Season in Review – Tennessee Titans

By James Fotheringham (@nflhypetrain)

Next up in our review series is the Tennessee Titans.


Before the season the Tennessee Titans were one of those teams that nobody really thought much about. They were “just a team” who were too good to be bottom of the pile in the AFC South, but behind the Texans and Colts. When Andrew Luck announced his retirement, hopes grew, but the prospect of DeShaun Watson on offence, JJ Watt on defence and strong teams in other divisions, making the playoffs via a wildcard look difficult.


The Personnel:


The Coaching team lost OC Matt LaFleur to the Packers which led to Arthur Smith being promoted from the TE coach role. Otherwise, nothing changed. Mike Vrabel was HC, Jon Robinson GM and Dean Pees DC.

On Defence the team had 5 rookies in the final roster, but mostly the team was led by veterans Jurrell Casey, Kevin Byard and Logan Ryan with developing stars Rashaan Evans, Harold Landry and Jayon Brown all stepping up. Kenny Vaccaro and Malcolm Butler began their 2nd seasons at the Titans while Cameron Wake joined from Miami.

On Offence the team added AJ Brown in the 2nd round of the draft to pair with Corey Davis (taken in the 1st round last year). They also grabbed Adam Humphries from Tampa Bay and retained Delanie Walker for another year. Walker went down very early and so Jonnu Smith and Anthony Firkser shared to load. Ryan Tannehill joined from Miami so act as backup to Marcus Mariota (who started the season with a rather short leash). The Running back duo of Derrick Henry and Dion Lewis were retained while the offensive line was improved by the addition of Roger Saffold from the Rams to join Jack Conklin, Taylor Lewan and co. Henry and Lewis were okay in 2018 but Henry only just scraped over 1000 rushing yards and his utilisation stopped him from reaching his full potential. A lot of experts doubted he’d be able to become elite but as the season unfolded, he exploded.


The Regular Season


Cast your minds back to the conclusion of week 6. The Titans had just been shutout 16-0 by the Denver Broncos to drop to 2-4. The Bills, Jags and Colts had each got the better of them and wins away against the Browns and the Falcons were the only high points. Marcus Mariota was struggling and the team as a whole only scored more than 20 points in 2 games (those in which they won) and had 3 games scoring 7 points for fewer.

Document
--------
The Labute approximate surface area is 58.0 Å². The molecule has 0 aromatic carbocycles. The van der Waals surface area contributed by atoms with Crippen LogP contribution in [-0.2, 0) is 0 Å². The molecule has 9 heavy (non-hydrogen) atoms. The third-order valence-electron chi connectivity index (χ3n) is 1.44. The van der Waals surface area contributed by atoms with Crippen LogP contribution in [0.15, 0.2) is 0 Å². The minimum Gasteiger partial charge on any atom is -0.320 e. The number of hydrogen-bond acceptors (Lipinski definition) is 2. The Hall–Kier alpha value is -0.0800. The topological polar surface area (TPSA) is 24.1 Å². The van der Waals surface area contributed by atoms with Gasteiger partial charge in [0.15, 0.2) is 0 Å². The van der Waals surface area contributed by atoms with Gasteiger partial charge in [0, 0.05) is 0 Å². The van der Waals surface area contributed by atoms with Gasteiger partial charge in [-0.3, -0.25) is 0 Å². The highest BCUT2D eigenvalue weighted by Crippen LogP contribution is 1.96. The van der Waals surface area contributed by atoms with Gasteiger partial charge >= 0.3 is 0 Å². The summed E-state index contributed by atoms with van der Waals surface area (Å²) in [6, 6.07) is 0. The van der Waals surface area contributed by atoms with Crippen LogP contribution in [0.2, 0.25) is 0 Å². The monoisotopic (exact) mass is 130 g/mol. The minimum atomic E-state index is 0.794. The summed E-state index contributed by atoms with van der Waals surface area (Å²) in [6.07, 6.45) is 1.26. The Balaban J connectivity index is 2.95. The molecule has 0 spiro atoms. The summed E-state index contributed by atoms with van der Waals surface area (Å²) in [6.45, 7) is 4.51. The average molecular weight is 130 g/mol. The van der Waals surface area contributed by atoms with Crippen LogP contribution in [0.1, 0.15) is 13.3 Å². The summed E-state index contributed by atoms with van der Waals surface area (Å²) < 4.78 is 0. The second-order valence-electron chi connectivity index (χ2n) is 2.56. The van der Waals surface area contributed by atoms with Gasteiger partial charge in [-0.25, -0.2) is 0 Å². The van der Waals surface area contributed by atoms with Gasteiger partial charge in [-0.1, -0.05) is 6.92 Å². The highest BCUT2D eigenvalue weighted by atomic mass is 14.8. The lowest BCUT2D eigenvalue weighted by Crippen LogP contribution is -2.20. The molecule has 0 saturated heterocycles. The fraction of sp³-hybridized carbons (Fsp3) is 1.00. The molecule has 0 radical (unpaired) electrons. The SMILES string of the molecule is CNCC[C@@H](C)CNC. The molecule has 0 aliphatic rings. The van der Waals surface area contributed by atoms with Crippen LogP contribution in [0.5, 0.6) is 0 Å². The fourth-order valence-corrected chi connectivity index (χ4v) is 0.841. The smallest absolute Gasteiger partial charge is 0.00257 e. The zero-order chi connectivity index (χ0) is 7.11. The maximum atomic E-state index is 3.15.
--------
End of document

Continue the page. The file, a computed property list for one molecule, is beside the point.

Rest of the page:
During and after the loss in Denver the Titans switched QB and put Ryan Tannehill under centre and that decision was key in turning around their season. They went on to in 6 of their next 7 games to move to 8-5 and in a fight with the Texans for the AFC South. In 10 starts and 2 relief games, Tannehill would complete 201 passes for 2,742yds and 22TCs with only 6INTs. A 117.5 passer rating and completion percentage over 70% was a revelation for the Titans while he was also able to rush 43 times for 185 yards and 4TDs. This support and change in playing style caught teams off guard and gave Derrick Henry the room and licence to run.

Image Credit – Chipermc, Wikimedia

Tannehill made the team a passing threat and brought relevance to the likes of 2nd round pick AJ Brown, 2018 1st rounder Corey Davis and the Delanie Walker replacements at TE in Jonnu Smith and Anthony Firkser. Brown grew throughout his rookie season and became a serious big play threat. Even more so when Henry got into his stride. Brown managed to break the 1000yd reception plateau with 1,052 on 52 receptions, with many of them being more than 20yards. 8 TDs made him an invaluable asset and he was ably backed up by Davis and Humphries.

Dion Lewis was largely ineffective all year. With enough good passing options Lewis was left as more of a backup and a decoy while Derrick Henry ran the show. Henry never had more than 3 targets, so all his work was done on the ground, but after 9 weeks he had only had one game with over 100 rushing yards. Fantasy owners weren’t feeling to need to trade for him and even though the team was improving, nobody could foresee what was coming. In week 10 at home to Kansas City, Henry had 188 rushing yards on 23 attempts and his first multiple TD game of the season. Up to that point he’d had 644 yards and 6TDs in 9 games. This game was the turning point as the 35-32 win (mostly on Henrys back) was the start of a 4 game win streak in which Henry would amass 641 scrimmage yards and 7TDs and each of the 4 games would see him rush for over 100 yards. It was an incredible run which made them the form team going into their crunch divisional game against the Texans.  

Image Credit – Walker Kinsler, Wikimedia

The week 15 head to head was critical as it effectively decided whether then Texans would win the division or whether the Titans would overhaul them. With the Steelers currently in the wildcard spot, whoever lost would be in a scrap to make the post-season. The Texans were off form, totally the opposite to the Titans but DeShaun Watson and co secured a 24-21 win. the Titans were left scrapping with the Steelers for the final wildcard and a loss to the Saints (with Derrick Henry missing from the line-up) the following week proved not to be critical as the Steelers loss to the Jets gave Tennessee the jump on them based on strength of opponent. The Titans then had a simple “Win and in” game against the already playoff bound Texans. An easy 35-14 win against a below strength Houston sealed the deal. A 9-7 record and with the 2nd wildcard spot they’d go in as the 6th seeds in the AFC.